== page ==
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Tuesday, 2 April 1968


Mr WHITLAM (Werriwa) (Leader of the Opposition) - On 22nd August last, the late Prime Minister said in this place:

There will be ample opportunity to discuss all aspects when we have the report of the Royal Commissioners before us and debate on it can then ensue.

The House now has the opportunity to accept the late Prime Minister's offer. It has the duty to do so. I trust that this debate and comments outside about it will not be marred by accusations about harming the morale of the Navy. If this Parliament is to do its duty, its members will not be frightened off from a searching debate on this report. The device of synthetic patriotism has been used too much. It has been used to condone and continue failure in Vietnam, lt has been used to condone breaches of the Geneva Conventions and our own Geneva Conventions Act. It has been used to inhibit free debates on the loss of the 'Voyager'. If it had been used successfully in the Liberal Party room and in this House last May, if the members for La Trobe (Mr Jess) and Warringah (Mr St John) had not called the Government's bluff, there would never have been a second inquiry into the 'Voyager' disaster. We would have been no nearer the truth about its cause. We would have been in no better position to take remedial measures to prevent other disasters from the same cause. We would have perpetuated injustices and imposed stigmas on three naval officers, the rumours about Captain Stevens would have been multiplied to grotesque proportions and the morale of the Navy would have been destroyed in an atmosphere of scandal and deceit. Last May the Parliament forced the Government to do its duty. The honourable member for La Trobe on 10th May gave notice of a motion and in another place Senator Wright gave notice of a similar motion. After that the matter could no longer be stifled. The Parliament tonight will not be deterred by this Government from doing its duty.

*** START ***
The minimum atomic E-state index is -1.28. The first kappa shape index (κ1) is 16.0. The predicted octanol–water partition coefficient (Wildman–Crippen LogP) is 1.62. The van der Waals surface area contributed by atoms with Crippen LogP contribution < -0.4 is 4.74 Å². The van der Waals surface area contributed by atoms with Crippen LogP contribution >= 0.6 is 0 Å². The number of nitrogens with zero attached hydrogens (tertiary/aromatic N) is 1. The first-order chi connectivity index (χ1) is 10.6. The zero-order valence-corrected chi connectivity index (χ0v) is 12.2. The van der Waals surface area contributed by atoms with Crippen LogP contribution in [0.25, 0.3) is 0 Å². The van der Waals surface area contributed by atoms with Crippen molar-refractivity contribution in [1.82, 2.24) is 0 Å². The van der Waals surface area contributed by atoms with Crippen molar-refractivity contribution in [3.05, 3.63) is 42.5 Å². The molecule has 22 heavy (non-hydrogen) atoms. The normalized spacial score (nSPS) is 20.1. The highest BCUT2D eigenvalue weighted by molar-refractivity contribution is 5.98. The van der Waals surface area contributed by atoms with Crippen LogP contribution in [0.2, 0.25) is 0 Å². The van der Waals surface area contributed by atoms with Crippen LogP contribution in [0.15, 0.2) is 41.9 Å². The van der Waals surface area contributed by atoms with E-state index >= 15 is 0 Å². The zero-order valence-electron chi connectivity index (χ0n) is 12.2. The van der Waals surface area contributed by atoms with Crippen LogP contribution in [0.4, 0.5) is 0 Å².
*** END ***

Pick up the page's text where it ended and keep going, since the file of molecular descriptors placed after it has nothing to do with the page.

Shortly after the publication of the Royal Commission's report, two rear-admirals took it upon themselves to warn us off. RearAdmiral Crabb, Flag Officer Commanding the Fleet, said that the Navy had 'absorbed and taken enough kicking around', and Rear-Admiral Peek, the Second Naval Member, said the Navy had 'suffered over the last 6 months from press headlines and a lot of stupid questions from legal people at the Royal Commission'. This was reminiscent of the remarks by the present Prime Minister (Mr Gorton) in a debate in the Senate when he was just one of the series of failed Navy Ministers, that - and I quote him - 'the only thing in this whole affair for which I will accept blame' was the appointment as counsel assisting the first Voyager' Royal Commission of Mr Smyth QC who had - and I quote him again - improperly damaged the Navy throughout the whole course of the inquiry'.


Mr Gorton - Hear, hear!